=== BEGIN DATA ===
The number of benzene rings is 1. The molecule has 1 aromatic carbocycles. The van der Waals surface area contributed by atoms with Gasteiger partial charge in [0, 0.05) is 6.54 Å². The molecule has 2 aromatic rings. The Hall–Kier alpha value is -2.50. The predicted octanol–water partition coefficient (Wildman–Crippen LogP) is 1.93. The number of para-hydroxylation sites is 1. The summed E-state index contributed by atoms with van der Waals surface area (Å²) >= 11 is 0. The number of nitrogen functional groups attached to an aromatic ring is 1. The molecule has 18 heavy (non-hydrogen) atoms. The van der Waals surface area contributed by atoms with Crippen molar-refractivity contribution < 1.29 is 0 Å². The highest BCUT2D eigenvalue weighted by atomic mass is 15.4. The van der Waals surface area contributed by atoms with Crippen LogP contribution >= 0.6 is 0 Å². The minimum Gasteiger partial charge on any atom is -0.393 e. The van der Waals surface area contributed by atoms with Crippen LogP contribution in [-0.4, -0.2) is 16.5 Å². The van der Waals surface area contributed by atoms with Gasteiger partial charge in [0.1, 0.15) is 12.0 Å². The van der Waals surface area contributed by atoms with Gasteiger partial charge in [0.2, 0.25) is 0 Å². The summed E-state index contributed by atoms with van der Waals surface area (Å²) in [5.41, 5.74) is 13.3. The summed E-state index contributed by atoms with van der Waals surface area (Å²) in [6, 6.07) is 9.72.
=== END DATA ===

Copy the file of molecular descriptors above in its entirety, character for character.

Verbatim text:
The number of benzene rings is 1. The molecule has 1 aromatic carbocycles. The van der Waals surface area contributed by atoms with Gasteiger partial charge in [0, 0.05) is 6.54 Å². The molecule has 2 aromatic rings. The Hall–Kier alpha value is -2.50. The predicted octanol–water partition coefficient (Wildman–Crippen LogP) is 1.93. The number of para-hydroxylation sites is 1. The summed E-state index contributed by atoms with van der Waals surface area (Å²) >= 11 is 0. The number of nitrogen functional groups attached to an aromatic ring is 1. The molecule has 18 heavy (non-hydrogen) atoms. The van der Waals surface area contributed by atoms with Crippen molar-refractivity contribution < 1.29 is 0 Å². The highest BCUT2D eigenvalue weighted by atomic mass is 15.4. The van der Waals surface area contributed by atoms with Crippen LogP contribution >= 0.6 is 0 Å². The minimum Gasteiger partial charge on any atom is -0.393 e. The van der Waals surface area contributed by atoms with Crippen LogP contribution in [-0.4, -0.2) is 16.5 Å². The van der Waals surface area contributed by atoms with Gasteiger partial charge in [0.1, 0.15) is 12.0 Å². The van der Waals surface area contributed by atoms with Gasteiger partial charge in [0.2, 0.25) is 0 Å². The summed E-state index contributed by atoms with van der Waals surface area (Å²) in [5.41, 5.74) is 13.3. The summed E-state index contributed by atoms with van der Waals surface area (Å²) in [6, 6.07) is 9.72.